“While it probably isn’t reasonable to expect Twitch to go as far as providing security for their biggest partnered creators, I think there should almost certainly be more education provided to them,” he told Kotaku in a DM.

“There should be some sort of workshop, video, etc that explains to them the dangers they face as celebrities. Examples should be provided of incidents that have happened and that surely will continue to happen. They should be taught that anyone can find their information and where they live if they really want to. Most importantly, Twitch should provide suggestions (or even better, direct support in implementing solutions) for how to avoid or reduce incidents like what Dr Disrespect has encountered.”

Image: Twitch

Moe pointed out that streamers, YouTubers, and other burgeoning celebrities who benefit from a culture of perceived accessibility are in an odd spot right now. “I think the big issue with Twitch/YouTube content creators and security is that they’re essentially mini-celebrities, but without the knowledge and caution that actual Hollywood celebrities have,” he said.

“They typically live in normal neighbourhoods with their neighbours often not even knowing who they are. Yet they absolutely are celebrities, just one step below Hollywood actors and pop stars.”

The bigger, wealthier streamers and YouTubers should consider living in gated communities and getting security cameras, Moe said. At the same time, though, many of these people are in their 20s and have only recently come into wealth, if they’ve come into wealth at all. And just because a streamer is smaller, that doesn’t necessarily mean they’re in the clear.

If nothing else, Moe recommended forewarning the local police “so they can approach those situations with better awareness of what may be happening.” Swatting, especially, takes advantage of a lack of savvy on the police’s part, so better safe than sorry.

Ash, though, doesn’t want to leave anything to chance. She said she doesn’t believe in owning a gun herself, but at times, she carries a knife, and she plans to have pepper spray on her person in the near future.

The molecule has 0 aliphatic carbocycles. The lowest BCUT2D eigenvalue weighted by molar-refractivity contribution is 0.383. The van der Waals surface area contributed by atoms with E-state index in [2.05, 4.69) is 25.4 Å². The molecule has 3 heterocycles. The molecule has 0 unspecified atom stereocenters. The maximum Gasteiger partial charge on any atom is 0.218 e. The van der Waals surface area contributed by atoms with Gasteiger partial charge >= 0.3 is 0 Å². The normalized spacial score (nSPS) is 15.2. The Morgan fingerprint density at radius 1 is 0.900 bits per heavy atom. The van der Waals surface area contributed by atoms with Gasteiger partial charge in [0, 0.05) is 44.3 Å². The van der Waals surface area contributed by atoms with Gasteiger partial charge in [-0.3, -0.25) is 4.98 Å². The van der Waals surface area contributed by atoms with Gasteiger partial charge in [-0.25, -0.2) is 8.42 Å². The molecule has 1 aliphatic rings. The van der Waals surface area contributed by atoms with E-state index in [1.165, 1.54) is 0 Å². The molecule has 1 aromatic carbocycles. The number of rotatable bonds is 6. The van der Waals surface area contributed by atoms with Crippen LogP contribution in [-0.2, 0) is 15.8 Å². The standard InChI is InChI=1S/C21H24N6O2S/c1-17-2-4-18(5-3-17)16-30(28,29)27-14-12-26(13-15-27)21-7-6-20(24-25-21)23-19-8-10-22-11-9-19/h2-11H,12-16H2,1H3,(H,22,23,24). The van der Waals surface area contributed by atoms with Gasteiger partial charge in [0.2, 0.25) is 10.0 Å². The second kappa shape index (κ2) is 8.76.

“With these occurrences happening frequently, it’s definitely increased how fearful I am of being in huge crowds of people where anything can happen,” she said.


  • Man social media is gonna come full circle no one will want to share anything. Then things will be quiet again.

  • “If a viewer she knows and trusts wants to visit, she’ll let them stay at her place, but “if not, I drive out to them and their hotel”

    That doesn’t seem like something any streamer should be doing.

  • I’m curious what the link between the Dr Disrepect shooting and gaming actually is. Was it targeted, as in they knew who he was and where he lived. Or was it a random shooting (it is the US after all), or for that matter was it targeted but unrelated to gaming? Maybe he’d pissed off his neighbour with loud music or shagged someone else’s wife?

    Just to be clear, I’m not excusing the shooting (it’s horribly no matter what) I’m just not sure that it’s related to gaming.

    • It’s not just Dr Disrespected being targeted. If you do a quick Google search, there have been quite a fair number of others who have been targeted.
      It just so happens that a lot of streamers, for the most part… Play games.

      • Correlation doesn’t equal causation. I understand the people getting swatted, there is an obvious direct link to gaming there. Considering how many people stream these days and the ridiculous number of shootings (generally) in the US it’s not surprising that there’s overlap.

        All I’m wondering is have they definitely proved there is a link to the gaming/streaming. As I pointed out above the shooting could be random or targeted, but unrelated to gaming/streaming.

        • u are quick to connect gaming to this problem when the main issue is they STREAM live they could be doing any number of things. The fact that he was streaming live gives the shooter a audience of over 30k people who will see dr disrespects reaction to his shooting and he will gain some twisted enjoyment out of it